Ozu Castle, in Ozu City, Ehime Prefecture, is the first and only castle dungeon in Japan that allows travelers to stay overnight. With a history dating back to 1617, it is also one of the few remaining wooden castles in Japan.
But while turning Ozu Castle into a hotel is a remarkable achievement in itself, it’s actually part of a bigger mission: to revive a rural town in decline.
Nicknamed the “Little Kyoto” of Iyo (the old name of Ehime Prefecture), Ozu is known for its scenic Hiji River, historic architecture, and the elegant four-story Ozu Castle.
Once a political center in the Edo period (1603-1868), it prospered during the Meiji (1868-1912) and Taisho (1912-1926) periods thanks to the production and trade of wax and silk.
But Ozu’s fortune, like many other rural towns in Japan, has plummeted in recent decades.
Since the 1950s, the city has experienced a significant demographic decline, dropping from 79,000 inhabitants in 1955 to around 42,000 in 2020.
“With that comes the closure of businesses and the abandonment of houses, which increases the chances of young people who leave to find better prospects,” explains Diego Cosa Fernandez, director of the research department in architecture and culture at Kita Management. , an offshoot of the city. Tourism and Town Planning Office.
“Without young couples, fewer children are born and the snowball grows. ”
Picturesque Ozu is famous for its 400 year old castle.
Gestion de Kita / Seki Co Ltd
Under these difficult circumstances, many homeowners decided to demolish their old homes due to a perceived lack of economic value.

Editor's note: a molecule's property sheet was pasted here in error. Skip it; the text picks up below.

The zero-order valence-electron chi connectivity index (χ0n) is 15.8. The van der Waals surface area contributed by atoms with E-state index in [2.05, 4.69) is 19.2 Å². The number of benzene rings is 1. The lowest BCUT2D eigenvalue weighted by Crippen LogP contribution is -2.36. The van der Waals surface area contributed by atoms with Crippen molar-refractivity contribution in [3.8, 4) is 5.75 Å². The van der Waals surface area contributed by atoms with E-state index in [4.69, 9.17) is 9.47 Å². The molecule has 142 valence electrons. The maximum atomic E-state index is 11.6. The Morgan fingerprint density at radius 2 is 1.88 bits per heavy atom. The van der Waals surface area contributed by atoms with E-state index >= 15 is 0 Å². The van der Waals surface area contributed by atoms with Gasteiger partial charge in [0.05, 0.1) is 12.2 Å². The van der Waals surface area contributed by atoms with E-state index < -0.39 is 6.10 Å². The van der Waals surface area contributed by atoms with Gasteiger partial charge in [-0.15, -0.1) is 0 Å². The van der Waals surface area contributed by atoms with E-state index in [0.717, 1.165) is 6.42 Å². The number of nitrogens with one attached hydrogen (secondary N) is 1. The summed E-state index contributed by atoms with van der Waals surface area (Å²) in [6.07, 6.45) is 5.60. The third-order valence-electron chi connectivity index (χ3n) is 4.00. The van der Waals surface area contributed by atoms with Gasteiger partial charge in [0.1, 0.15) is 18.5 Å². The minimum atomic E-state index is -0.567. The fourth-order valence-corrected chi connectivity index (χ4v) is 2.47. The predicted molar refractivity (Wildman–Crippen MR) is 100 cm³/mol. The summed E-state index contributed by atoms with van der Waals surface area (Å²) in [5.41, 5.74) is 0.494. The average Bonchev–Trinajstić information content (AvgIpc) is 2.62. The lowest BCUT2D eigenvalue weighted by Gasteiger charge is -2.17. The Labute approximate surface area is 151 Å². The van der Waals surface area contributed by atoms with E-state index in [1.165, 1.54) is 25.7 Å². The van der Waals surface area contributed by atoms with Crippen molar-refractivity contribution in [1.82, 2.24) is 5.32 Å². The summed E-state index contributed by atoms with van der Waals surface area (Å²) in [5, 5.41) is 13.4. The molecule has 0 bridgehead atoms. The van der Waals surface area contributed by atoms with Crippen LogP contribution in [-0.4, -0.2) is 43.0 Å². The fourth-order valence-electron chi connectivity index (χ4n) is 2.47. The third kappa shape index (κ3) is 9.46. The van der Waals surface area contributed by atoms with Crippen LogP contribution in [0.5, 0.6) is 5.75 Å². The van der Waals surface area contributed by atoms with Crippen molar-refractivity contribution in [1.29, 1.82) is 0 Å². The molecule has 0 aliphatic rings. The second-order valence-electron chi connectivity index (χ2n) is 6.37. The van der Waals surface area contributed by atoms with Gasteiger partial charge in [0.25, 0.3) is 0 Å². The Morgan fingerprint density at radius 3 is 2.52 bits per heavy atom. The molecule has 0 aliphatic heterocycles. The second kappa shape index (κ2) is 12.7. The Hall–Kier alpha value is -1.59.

“In most cases, the old houses have become wasteland or are used as parking lots,” Fernandez told CNN Travel. “There was a feeling among the locals that this trend should not continue. We had to do something.
Kita Management is now part of the solution.
An organization that strives to preserve old homes “which were disappearing at an alarming rate”, its team reuse them in a sustainable and respectful manner for the community.
Born and raised in Spain, Fernandez studied in Kyoto for a year after graduating with a degree in architecture in the early 2000s. He returned to Japan while working on his doctorate on “water, architecture and architecture. history ”in 2012. It was then that he came across Ozu.
“The region became the backbone of my research,” explains Fernandez, “Little by little, my local network grew.
“All over Japan, rural settlements – and the Japanese government – are trying to find the ‘magic’ formula, or the right policies, to stop the bleeding. We are part of this trial and error system. ”
Stay at Ozu Castle
The current Ozu Castle, with its recently opened accommodation option, has been reconstructed – which is why authorities allowed it to be turned into a hotel.
Japanese laws for the protection of cultural property include strict restrictions on alterations to tangible heritage buildings, including many of the country’s castles.
After the original structure of Ozu Castle was demolished in 1888, the city decided to rebuild their sorely missed symbol in the 1990s from the ruins – using wood instead of concrete.
One of the rooms in Ozu Castle.
Gestion de Kita / Seki Co Ltd
“Timber construction was several times more expensive and the post-war building law did not allow timber structures over 13 meters high,” Fernandez explains. “Ozu Keep is 19 meters high. ”
Ozu Castle opened for hotel guests in July, allowing them to enjoy the castle building in private after the door closed to public visitors at 5 p.m.
For the first year, only 30 stays will be allowed, with up to six people allowed on each stay.